25 year-old Belgian photographer Tom Callemin discusses Index, a series of enigmatic but fascinating pictures loosely related to each other, which however create a cohesive work for the common gloomy atmosphere they possess.
Hello Tom, thank you for this interview. What are your main interests as a photographer?
I use my camera as a way (maybe even an excuse) to get to see things – things that are hidden and are opened up for the sake of photography, things that I create myself in my studio because of the fact that I really want to physically stage a mental image that is in my head.
What is Index about, in particular?
Index is not really a series. I had to name the thing on the occasion of an exhibition in Levallois, but it is an ongoing set of images without a certain subject. I started it 5 years ago and it is the most personal part of my work. Every few weeks or months a new idea for an image pops up in my head. Then this idea becomes the thing I go asleep and wake up with until I make it into a new photograph. What are the pictures about? They are scenes that trigger some thoughts or emotions, make me question my own perspective as a photographer. The key thing that is in almost every image is the confrontation between me as a photographer and a body that is photographed. This body can be human, but even when I’m taking a picture of a tree I tend to look for the same tension.
What inspired Index?
Everyday life, things that are in a radius of some kilometers from my home. I also very much like to look at images on the web that show how people use photography in their daily life, or to proof that something happened. Scientific photography or crime photography are two other sources of inspiration for Index. Reading also helps sometimes.
Can you give some insight into the Index images? Is there a hidden narrative in the pictures or are they unrelated with each other? What are you trying to say or evoke with this work?
I didn’t begin this work with a narrative in my head. For me, every work is a new snapshot of a new untold narrative. I work about 3 or 4 months, sometimes longer, until a work is finished. I never make a couple of works that can fit together as a series. It is rather at the moment of making an exhibition that the photographs come together and create relations.
The only thing I try to do with my work is pass on my emotional connection to situations that I tried to capture in a photograph. Or maybe even just capture this latent image in my head into a photograph that is permanent.
How would you describe your approach to Index, and what does your creative process for this series look like?
It is always by accident that I become fascinated with an image or an idea. This can begin with reading a book, passing a certain place, finding an image in an old magazine, etc. Then there’s a lot of time just walking around with this idea until the formal elements get into place. Next I make some sketches, sometimes I’ll write some sort of a script. I wait to pick up my camera until the image is very clear in my mind. I’m often really afraid of not succeeding in taking this exact and perfect image, so I want to be as prepared as possible. Once everything is set up I pick up my camera and make the picture in an hour or so. Sometimes it works, sometimes 4 re-takes are necessary to get it done. I usually try to work it out with people and locations that are as close as possible to me.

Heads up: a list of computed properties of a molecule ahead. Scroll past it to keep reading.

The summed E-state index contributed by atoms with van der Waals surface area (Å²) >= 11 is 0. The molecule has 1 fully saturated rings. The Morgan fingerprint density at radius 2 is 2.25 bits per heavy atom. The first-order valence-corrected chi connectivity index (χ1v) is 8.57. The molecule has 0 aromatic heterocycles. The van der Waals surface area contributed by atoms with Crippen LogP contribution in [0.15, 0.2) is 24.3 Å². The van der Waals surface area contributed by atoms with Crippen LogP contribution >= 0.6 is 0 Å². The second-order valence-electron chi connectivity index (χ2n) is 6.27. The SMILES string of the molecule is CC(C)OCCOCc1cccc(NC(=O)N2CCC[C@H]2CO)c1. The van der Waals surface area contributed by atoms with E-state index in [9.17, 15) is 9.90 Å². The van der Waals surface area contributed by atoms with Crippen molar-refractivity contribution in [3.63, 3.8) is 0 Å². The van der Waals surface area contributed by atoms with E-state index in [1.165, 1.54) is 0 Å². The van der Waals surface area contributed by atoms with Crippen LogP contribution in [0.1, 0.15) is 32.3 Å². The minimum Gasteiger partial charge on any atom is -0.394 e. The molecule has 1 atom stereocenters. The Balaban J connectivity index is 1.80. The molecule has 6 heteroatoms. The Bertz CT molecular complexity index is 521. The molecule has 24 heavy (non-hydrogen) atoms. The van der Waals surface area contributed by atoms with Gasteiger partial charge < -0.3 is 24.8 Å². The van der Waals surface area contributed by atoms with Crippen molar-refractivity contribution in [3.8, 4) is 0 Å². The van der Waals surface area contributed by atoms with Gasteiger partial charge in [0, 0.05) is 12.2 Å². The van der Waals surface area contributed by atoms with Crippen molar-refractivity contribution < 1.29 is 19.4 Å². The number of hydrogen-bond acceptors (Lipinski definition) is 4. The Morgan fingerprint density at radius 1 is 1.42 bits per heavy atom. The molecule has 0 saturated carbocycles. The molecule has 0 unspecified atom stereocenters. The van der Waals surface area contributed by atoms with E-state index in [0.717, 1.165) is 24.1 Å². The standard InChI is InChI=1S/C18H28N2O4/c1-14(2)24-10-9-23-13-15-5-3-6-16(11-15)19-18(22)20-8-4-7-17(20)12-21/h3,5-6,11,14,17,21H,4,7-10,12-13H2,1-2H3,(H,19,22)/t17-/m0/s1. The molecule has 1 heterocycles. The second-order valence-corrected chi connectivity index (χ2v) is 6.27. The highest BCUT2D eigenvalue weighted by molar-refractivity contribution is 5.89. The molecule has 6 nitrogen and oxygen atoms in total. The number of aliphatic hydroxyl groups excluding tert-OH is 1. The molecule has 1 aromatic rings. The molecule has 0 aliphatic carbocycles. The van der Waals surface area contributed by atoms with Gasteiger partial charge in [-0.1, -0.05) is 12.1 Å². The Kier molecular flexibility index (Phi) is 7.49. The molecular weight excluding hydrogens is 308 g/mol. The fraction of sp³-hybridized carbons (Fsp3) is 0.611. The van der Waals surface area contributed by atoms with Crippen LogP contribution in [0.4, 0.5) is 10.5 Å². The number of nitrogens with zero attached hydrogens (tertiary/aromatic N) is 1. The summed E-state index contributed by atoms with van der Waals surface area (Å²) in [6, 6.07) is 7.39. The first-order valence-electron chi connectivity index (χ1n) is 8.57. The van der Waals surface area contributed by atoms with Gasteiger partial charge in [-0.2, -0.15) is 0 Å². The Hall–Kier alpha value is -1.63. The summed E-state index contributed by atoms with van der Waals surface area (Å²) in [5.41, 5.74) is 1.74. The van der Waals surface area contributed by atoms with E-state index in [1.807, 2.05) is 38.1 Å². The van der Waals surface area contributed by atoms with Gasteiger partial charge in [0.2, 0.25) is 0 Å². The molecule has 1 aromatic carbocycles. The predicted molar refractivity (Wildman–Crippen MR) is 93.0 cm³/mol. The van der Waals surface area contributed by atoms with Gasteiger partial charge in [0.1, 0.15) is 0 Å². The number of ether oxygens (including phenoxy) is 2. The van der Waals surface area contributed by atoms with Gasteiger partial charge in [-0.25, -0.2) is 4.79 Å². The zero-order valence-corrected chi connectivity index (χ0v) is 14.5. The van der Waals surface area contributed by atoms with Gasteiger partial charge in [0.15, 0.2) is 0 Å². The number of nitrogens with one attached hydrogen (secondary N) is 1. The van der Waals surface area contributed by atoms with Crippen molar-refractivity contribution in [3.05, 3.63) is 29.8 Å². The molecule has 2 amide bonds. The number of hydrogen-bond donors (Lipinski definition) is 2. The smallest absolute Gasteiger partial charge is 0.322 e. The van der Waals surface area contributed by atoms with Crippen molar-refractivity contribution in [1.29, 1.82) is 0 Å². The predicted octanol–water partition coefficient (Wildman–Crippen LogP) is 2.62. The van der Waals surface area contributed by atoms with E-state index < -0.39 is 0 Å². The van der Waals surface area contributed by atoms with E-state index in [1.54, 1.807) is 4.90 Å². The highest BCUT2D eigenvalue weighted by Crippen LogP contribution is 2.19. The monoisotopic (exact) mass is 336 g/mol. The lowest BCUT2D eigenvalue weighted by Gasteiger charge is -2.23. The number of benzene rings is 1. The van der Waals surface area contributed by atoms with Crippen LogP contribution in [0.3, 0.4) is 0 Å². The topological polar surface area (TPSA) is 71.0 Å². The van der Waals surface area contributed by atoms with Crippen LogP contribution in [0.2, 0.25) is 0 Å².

Do you have any specific references or sources of inspiration in mind when working on Index?
Because of the long working process, references and inspirations tend to be very different for every image. Novels, articles, books with scientific photographs, paintings… I’m kind of eager to get to know things. So every once in a while I pass by something that I can use to work with. Usually I get fascinated by a certain subject and in the months that follow I try to collect as many other photographs as possible that relate to that idea. Then all these pictures are mixed together and made into one new work.
How do you hope viewers react to the Index photographs?
Maybe that they just slow their pace when looking at my images. And I hope they get as intrigued as I am by the subject that is in the frame.
What have been the main influences on your photography?
Mostly functional photography that is there just to show the thing that’s in the frame – images where aesthetics are not the main interest.
Who are some of your favorite contemporary photographers?
I like Larry Sultan’s and Mike Mandel’s Evidence, and the work of Craigie Horsfield. Belgian photographer Geert Goiris is also very interesting in showing the joy of discovering the world through photography.
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